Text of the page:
Valley Health makes Most Wired list
With an array of new developments on the horizon, Valley Health made Hospitals & Health Networks’ 2015 HealthCare Most Wired list in July, the first time it’s made the list since 2006.
Interim CIO Jim Burton attributes the recognition to the leadership and direction of President and CEO Mark Merrill and the switch over to the EpicCare electronic health record system from their previous McKesson system. Merrill led the switch two years ago, which Burton said was made smoothly and effectively.
“The speed in which it was put in was amazing, and the quality and the customer satisfaction afterwards was very high,” he said. “Epic is really the best in its class. It’s really the one-stop shopping of care for the customer.”
Among its many functions, EpicCare allows patients and their families ready access to records, results and other information through MyChart and bedside education about diagnoses.
“[Patients] really have the ability to control their own destiny … and Epic is especially good at that,” Burton said.
Valley Health is among 338 other health organizations around the country that met a four-part qualifying IT rubric set forth by Hospitals & Health Networks. The four areas of focus were infrastructure, business and administrative management, clinical quality and safety and clinical integration.
Burton said that the world of health IT has changed drastically since Valley Health repeatedly made the list from 1999 to 2006.
“It was a different time then,” he said. “It got much more stringent; this year it’s a lot harder.”
Since 2006, Shenandoah Memorial Hospital in Woodstock made the Most Wired list for small and rural hospitals because of its ventures into new horizons of IT at the time. Now, Burton said new systems are implemented across the board.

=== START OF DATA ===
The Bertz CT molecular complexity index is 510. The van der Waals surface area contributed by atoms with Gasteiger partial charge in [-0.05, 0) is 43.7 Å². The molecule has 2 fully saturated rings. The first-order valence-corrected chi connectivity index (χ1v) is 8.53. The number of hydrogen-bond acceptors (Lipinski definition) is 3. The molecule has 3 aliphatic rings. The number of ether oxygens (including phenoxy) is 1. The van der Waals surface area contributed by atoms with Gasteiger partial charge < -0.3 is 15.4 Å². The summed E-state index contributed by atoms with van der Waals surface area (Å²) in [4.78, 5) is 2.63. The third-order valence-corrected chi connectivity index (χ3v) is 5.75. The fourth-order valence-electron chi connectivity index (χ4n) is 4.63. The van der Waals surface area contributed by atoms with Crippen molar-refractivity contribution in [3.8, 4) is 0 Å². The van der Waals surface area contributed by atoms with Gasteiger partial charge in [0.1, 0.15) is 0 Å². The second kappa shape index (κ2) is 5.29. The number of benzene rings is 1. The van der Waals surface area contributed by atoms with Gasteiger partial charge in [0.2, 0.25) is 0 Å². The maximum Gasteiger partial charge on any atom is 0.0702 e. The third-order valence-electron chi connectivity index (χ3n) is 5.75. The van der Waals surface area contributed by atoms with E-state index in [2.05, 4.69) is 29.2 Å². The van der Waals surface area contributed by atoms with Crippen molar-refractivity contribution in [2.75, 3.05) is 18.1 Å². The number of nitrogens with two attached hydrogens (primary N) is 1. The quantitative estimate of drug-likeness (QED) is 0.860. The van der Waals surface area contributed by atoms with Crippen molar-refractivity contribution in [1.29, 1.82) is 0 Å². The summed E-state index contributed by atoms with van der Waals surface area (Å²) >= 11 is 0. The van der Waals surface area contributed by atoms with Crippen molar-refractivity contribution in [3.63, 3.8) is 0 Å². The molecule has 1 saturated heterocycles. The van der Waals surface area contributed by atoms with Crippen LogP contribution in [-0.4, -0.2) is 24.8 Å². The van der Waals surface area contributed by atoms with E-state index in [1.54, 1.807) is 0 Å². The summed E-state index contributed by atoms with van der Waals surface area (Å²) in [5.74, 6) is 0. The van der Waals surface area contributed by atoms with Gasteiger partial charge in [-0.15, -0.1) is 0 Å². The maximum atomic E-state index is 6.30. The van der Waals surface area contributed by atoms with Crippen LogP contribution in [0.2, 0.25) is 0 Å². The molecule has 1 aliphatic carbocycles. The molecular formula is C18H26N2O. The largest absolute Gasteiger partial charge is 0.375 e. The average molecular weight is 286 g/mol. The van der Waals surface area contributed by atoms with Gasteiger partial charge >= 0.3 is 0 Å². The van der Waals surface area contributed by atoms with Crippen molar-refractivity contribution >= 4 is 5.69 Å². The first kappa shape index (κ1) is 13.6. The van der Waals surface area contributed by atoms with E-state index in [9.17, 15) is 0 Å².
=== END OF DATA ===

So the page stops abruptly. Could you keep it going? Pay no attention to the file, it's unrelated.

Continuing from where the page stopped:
“I would say that we now consider all the hospitals a testing ground,” he said. “All are equally technologically capable. We try to make sure of that, whether it’s a small hospital or a large one.”
According to Burton, Valley Health has a few plans in store to maintain both excellence in IT and a spot on the notorious Most Wired list.
Within the next year, its hospitals will take advantage of using Fuji systems to enhance the image quality of results like those from X-ray and MRI scans, thus helping with diagnosis.
Valley Health will also look at fleshing out its EpicCare system by optimizing current processes and including some new projects. For example, Burton described a possible kiosk system of check-in where patients and their families can expedite the process by entering information themselves.
The largest upcoming project for Valley Health is Winchester Medical Center’s Cancer Center, projected to open in 2016.
Valley Health began a capital campaign last year to take in donations toward a $10 million goal and held a celebratory groundbreaking event for the center in May. Still in the construction process, Valley Health planned two beam-signing events for donors and the public on Thursday and Friday. During the Thursday evening event, Merrill updated donors on the status of the center.
Although Burton has been with Valley Health for around nine months, he said he’s impressed with the “special sauce” only found with Valley Health’s employees and the support given to the organization.
“Raising that money and having bootstrap support from the ground community to do it is pretty incredible,” he said.
Contact staff writer Rachel Mahoney at 540-465-5137 ext. 164, or firstname.lastname@example.org
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